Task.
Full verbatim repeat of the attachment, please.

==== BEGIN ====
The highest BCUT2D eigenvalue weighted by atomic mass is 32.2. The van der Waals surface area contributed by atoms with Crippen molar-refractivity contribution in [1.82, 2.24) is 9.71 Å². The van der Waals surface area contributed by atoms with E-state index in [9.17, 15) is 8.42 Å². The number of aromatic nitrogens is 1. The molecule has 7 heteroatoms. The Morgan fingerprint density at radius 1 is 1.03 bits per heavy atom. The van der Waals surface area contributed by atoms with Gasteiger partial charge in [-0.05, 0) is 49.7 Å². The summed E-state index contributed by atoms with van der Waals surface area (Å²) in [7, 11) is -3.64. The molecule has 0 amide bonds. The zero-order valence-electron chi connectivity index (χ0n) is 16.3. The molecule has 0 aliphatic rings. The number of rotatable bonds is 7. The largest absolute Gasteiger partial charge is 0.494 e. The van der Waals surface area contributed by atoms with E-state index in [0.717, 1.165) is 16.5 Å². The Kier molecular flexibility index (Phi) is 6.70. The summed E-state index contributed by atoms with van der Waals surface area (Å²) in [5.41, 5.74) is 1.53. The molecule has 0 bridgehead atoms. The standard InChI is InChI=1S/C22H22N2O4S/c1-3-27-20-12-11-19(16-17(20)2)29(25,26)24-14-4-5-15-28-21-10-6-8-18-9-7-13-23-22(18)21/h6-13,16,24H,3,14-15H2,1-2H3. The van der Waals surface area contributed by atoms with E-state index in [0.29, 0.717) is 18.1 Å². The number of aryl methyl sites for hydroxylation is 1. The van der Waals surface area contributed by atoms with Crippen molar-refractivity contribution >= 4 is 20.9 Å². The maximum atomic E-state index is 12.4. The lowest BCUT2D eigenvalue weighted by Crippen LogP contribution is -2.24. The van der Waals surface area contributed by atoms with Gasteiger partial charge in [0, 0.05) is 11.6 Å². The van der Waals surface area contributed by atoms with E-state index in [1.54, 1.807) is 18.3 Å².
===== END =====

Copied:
The highest BCUT2D eigenvalue weighted by atomic mass is 32.2. The van der Waals surface area contributed by atoms with Crippen molar-refractivity contribution in [1.82, 2.24) is 9.71 Å². The van der Waals surface area contributed by atoms with E-state index in [9.17, 15) is 8.42 Å². The number of aromatic nitrogens is 1. The molecule has 7 heteroatoms. The Morgan fingerprint density at radius 1 is 1.03 bits per heavy atom. The van der Waals surface area contributed by atoms with Gasteiger partial charge in [-0.05, 0) is 49.7 Å². The summed E-state index contributed by atoms with van der Waals surface area (Å²) in [7, 11) is -3.64. The molecule has 0 amide bonds. The zero-order valence-electron chi connectivity index (χ0n) is 16.3. The molecule has 0 aliphatic rings. The number of rotatable bonds is 7. The largest absolute Gasteiger partial charge is 0.494 e. The van der Waals surface area contributed by atoms with E-state index in [0.717, 1.165) is 16.5 Å². The Kier molecular flexibility index (Phi) is 6.70. The summed E-state index contributed by atoms with van der Waals surface area (Å²) in [5.41, 5.74) is 1.53. The molecule has 0 bridgehead atoms. The standard InChI is InChI=1S/C22H22N2O4S/c1-3-27-20-12-11-19(16-17(20)2)29(25,26)24-14-4-5-15-28-21-10-6-8-18-9-7-13-23-22(18)21/h6-13,16,24H,3,14-15H2,1-2H3. The van der Waals surface area contributed by atoms with E-state index in [0.29, 0.717) is 18.1 Å². The number of aryl methyl sites for hydroxylation is 1. The van der Waals surface area contributed by atoms with Crippen molar-refractivity contribution >= 4 is 20.9 Å². The maximum atomic E-state index is 12.4. The lowest BCUT2D eigenvalue weighted by Crippen LogP contribution is -2.24. The van der Waals surface area contributed by atoms with Gasteiger partial charge in [0, 0.05) is 11.6 Å². The van der Waals surface area contributed by atoms with E-state index in [1.54, 1.807) is 18.3 Å².